While heavy-handed (some may even say pretentious) in its messaging, the wordless action still manages to establish a sense of dread, hopelessness and fright into the viewer that works as a powerful metaphor towards humanity's treatment of animals. The role-reversals of livestock, dogs, and game animals is terrifying and highly accurate to reality in its symbolism.

Having delivered all of these kudos, this film is simply quite...niche. The taxidermy-esque animal heads on human bodies is something you have to buy into from the beginning. Either it's sensible within the world and unsettling, or it's goofy and disconnecting to the viewer. The lack of dialogue and imbalanced camera work can be disjointing. The heavy-handed messaging can be off-putting. Yet, beyond all of that, I found the film impactful, not that it opens one's eyes to the atrocities of humanity on animals (though it makes every effort to do that), but it gives human emotions to the plights of some of these animals. When removing it from the context of the film's goal, I found it effective work.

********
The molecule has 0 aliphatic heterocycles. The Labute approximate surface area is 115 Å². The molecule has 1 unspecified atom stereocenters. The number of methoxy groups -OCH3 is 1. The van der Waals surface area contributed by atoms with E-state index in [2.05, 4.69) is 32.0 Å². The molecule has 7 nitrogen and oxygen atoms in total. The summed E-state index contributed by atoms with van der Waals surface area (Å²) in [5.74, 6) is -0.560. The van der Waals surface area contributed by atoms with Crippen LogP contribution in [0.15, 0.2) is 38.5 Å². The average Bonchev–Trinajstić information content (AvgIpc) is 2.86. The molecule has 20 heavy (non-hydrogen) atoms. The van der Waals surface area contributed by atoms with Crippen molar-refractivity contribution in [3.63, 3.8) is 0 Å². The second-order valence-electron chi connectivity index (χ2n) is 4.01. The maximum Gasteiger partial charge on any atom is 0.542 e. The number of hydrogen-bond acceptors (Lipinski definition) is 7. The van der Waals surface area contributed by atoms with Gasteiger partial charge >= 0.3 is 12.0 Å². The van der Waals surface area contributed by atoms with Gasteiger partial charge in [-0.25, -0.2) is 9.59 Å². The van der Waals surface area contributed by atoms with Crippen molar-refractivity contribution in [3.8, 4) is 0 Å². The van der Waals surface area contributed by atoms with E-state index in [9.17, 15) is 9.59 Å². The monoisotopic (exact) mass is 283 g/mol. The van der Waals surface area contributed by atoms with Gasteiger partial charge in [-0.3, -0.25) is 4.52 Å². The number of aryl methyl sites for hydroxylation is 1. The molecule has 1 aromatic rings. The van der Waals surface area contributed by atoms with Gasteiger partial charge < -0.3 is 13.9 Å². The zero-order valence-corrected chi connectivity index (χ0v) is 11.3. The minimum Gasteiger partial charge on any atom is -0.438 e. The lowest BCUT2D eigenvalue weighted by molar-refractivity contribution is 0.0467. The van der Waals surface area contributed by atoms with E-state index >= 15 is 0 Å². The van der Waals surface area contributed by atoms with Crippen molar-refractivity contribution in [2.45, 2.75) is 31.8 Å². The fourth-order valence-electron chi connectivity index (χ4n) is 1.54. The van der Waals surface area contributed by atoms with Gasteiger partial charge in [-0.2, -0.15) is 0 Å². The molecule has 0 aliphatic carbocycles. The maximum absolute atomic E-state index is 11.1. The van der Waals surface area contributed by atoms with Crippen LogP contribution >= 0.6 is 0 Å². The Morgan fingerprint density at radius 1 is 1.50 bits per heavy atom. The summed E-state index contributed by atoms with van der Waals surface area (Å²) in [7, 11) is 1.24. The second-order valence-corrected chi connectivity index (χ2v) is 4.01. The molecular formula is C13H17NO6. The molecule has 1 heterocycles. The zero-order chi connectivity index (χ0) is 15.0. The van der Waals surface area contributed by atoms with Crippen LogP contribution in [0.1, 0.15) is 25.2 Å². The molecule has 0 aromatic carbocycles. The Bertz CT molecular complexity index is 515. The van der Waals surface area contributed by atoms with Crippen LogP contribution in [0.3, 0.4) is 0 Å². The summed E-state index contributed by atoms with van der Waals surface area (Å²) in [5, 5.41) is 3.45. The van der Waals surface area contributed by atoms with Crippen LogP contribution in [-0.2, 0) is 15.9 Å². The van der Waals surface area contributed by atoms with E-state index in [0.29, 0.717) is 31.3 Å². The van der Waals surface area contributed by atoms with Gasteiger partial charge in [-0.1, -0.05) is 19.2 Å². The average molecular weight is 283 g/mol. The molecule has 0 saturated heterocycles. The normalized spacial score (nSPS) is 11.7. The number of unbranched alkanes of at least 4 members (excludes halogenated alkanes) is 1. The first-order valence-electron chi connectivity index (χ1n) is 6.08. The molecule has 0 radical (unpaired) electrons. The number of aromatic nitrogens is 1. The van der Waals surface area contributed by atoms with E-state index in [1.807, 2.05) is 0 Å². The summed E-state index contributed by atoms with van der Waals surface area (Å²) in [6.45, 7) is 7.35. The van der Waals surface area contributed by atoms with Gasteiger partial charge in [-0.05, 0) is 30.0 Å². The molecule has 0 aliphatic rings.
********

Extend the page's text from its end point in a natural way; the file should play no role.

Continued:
Horror Rating System

Horror Qualifier: 7/10

Horror Quality: 5/10

Film Quality: 7/10

The Columnist Review

A dark comedy pulled from the Netherlands, this film follows a writer, Femke, who decides to take violent vengeance upon those that shame and attack her on social media.